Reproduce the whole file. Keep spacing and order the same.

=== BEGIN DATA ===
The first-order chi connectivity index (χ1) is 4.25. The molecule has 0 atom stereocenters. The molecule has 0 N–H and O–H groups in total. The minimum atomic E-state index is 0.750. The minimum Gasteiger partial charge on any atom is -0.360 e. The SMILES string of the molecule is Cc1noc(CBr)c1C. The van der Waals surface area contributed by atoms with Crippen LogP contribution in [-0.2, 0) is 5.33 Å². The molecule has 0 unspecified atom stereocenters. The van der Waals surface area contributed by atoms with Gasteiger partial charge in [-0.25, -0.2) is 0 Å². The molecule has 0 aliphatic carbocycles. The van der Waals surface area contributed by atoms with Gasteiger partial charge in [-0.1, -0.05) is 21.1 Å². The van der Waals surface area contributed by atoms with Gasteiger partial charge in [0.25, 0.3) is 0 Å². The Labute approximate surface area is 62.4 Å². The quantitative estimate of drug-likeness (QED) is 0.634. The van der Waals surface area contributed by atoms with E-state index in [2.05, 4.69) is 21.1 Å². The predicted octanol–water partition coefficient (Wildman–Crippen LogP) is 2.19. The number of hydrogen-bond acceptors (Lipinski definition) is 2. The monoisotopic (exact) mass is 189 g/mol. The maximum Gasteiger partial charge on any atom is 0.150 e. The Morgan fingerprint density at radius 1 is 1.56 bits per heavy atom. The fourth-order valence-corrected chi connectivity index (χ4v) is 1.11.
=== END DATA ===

The first-order chi connectivity index (χ1) is 4.25. The molecule has 0 atom stereocenters. The molecule has 0 N–H and O–H groups in total. The minimum atomic E-state index is 0.750. The minimum Gasteiger partial charge on any atom is -0.360 e. The SMILES string of the molecule is Cc1noc(CBr)c1C. The van der Waals surface area contributed by atoms with Crippen LogP contribution in [-0.2, 0) is 5.33 Å². The molecule has 0 unspecified atom stereocenters. The van der Waals surface area contributed by atoms with Gasteiger partial charge in [-0.25, -0.2) is 0 Å². The molecule has 0 aliphatic carbocycles. The van der Waals surface area contributed by atoms with Gasteiger partial charge in [-0.1, -0.05) is 21.1 Å². The van der Waals surface area contributed by atoms with Gasteiger partial charge in [0.25, 0.3) is 0 Å². The Labute approximate surface area is 62.4 Å². The quantitative estimate of drug-likeness (QED) is 0.634. The van der Waals surface area contributed by atoms with E-state index in [2.05, 4.69) is 21.1 Å². The predicted octanol–water partition coefficient (Wildman–Crippen LogP) is 2.19. The number of hydrogen-bond acceptors (Lipinski definition) is 2. The monoisotopic (exact) mass is 189 g/mol. The maximum Gasteiger partial charge on any atom is 0.150 e. The Morgan fingerprint density at radius 1 is 1.56 bits per heavy atom. The fourth-order valence-corrected chi connectivity index (χ4v) is 1.11.